Higher deductibles can save you money off the cost of your collision policy, but since they limit your ability to make a claim on your coverage, electing higher deductibles can actually cost you money in the long run if you have to repeatedly pay out of pocket for less serious accidents that would have otherwise been taken care of by your insurer. You are effectively hedging your bets against having to pay up to the increased deductible amount over and over again when you choose to raise your deductible. This action pretty much turns your collision policy into a catastrophic policy and not one that you would expect to use after any minor scrape. If you need to make this move to save money, do it with this change in mind.

Collision Limits: Liability Claims

The scope of what collision coverage takes care of is also limited. If you get into an accident and you are the at fault driver, your collision insurance will not cover damage to the other driver's car. The only car coverage that will apply here is your basic liability plan, which will contribute toward the cost of expenses incurred by the other driver and passengers in terms of medical care and auto damage. Collision is basically set aside to deal with the cost of repairing your own car.

The dollar amount limit of a collision insurance policy is normally limited to the actual cash or blue book value of the covered vehicle, less deductible. Other limits of coverage may also apply, some of which might be specific to individual insurers. It's very important to be aware of this, and to read up on your own collision coverage that you are fully aware of any terms and conditions that exist limiting your coverage. Do not make assumptions about what's covered and what is not in any area of your auto insurance policy.

Collision vs. Comprehensive Claims

Collision insurance is also limited to damage incurred when the covered car is in use, as evidenced by its name. In this sense, comprehensive coverage picks up where collision leaves off. However, one important limit of collision coverage involves car-deer accidents and any other accidents involving the vehicle striking the animal. In general, these accidents are covered by comprehensive and not collision. Insurers regard them as less avoidable than car accidents and thus group them with other comprehensive claims.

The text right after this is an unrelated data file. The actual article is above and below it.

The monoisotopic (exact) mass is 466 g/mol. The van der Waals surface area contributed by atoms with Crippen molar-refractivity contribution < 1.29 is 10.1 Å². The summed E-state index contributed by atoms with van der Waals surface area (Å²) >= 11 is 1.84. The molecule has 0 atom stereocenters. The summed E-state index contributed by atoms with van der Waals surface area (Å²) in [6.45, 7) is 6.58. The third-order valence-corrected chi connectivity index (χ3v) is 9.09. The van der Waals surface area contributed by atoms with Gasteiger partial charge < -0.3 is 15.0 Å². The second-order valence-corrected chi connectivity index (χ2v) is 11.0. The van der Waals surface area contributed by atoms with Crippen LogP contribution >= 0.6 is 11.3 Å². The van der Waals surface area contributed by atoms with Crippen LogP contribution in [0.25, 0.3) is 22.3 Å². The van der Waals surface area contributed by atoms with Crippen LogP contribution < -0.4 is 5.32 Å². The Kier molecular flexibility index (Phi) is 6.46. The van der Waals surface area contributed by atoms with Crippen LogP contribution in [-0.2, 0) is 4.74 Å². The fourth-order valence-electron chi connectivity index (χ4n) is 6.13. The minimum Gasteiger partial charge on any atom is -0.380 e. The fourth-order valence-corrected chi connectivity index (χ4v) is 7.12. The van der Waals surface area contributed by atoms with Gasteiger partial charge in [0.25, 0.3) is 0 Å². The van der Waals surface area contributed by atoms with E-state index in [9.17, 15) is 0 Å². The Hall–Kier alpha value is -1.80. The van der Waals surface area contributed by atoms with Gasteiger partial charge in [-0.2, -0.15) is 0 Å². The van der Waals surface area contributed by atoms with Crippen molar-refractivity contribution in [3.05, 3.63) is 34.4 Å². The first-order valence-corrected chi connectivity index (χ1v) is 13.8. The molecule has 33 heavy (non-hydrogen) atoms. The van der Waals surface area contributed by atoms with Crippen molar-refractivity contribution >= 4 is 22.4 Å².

Auto insurance coverage is designed to offer consumers the chance to choose their own modes of coverage based on their individual needs. For this reason, many different elective forms of car insurance exist beyond the liability coverage most all of us carry as drivers. Collision insurance is certainly one of the most important investments you can make as a car owner to protect yourself from experiencing an uncompensated loss in the event of a serious crash. But its value is very limited in certain instances, such as when the value of the covered vehicle dwindles as it gets older. In spite of its value as a general rule, collision coverage is not the right choice for protecting every vehicle, and drivers need to understand exactly what kind of protection it is designed to provide in order to make the right decision on whether to include it in their stable of auto insurance coverage.

Car insurance consumers can do themselves a great deal of good by learning all they can about each form of insurance available on their policies. Having a correct understanding of the protection as well as the limits of each coverage form can help ensure you will not be oversold when it comes time to renew.



FREE Quotes, Multiple Insurers

Zip Code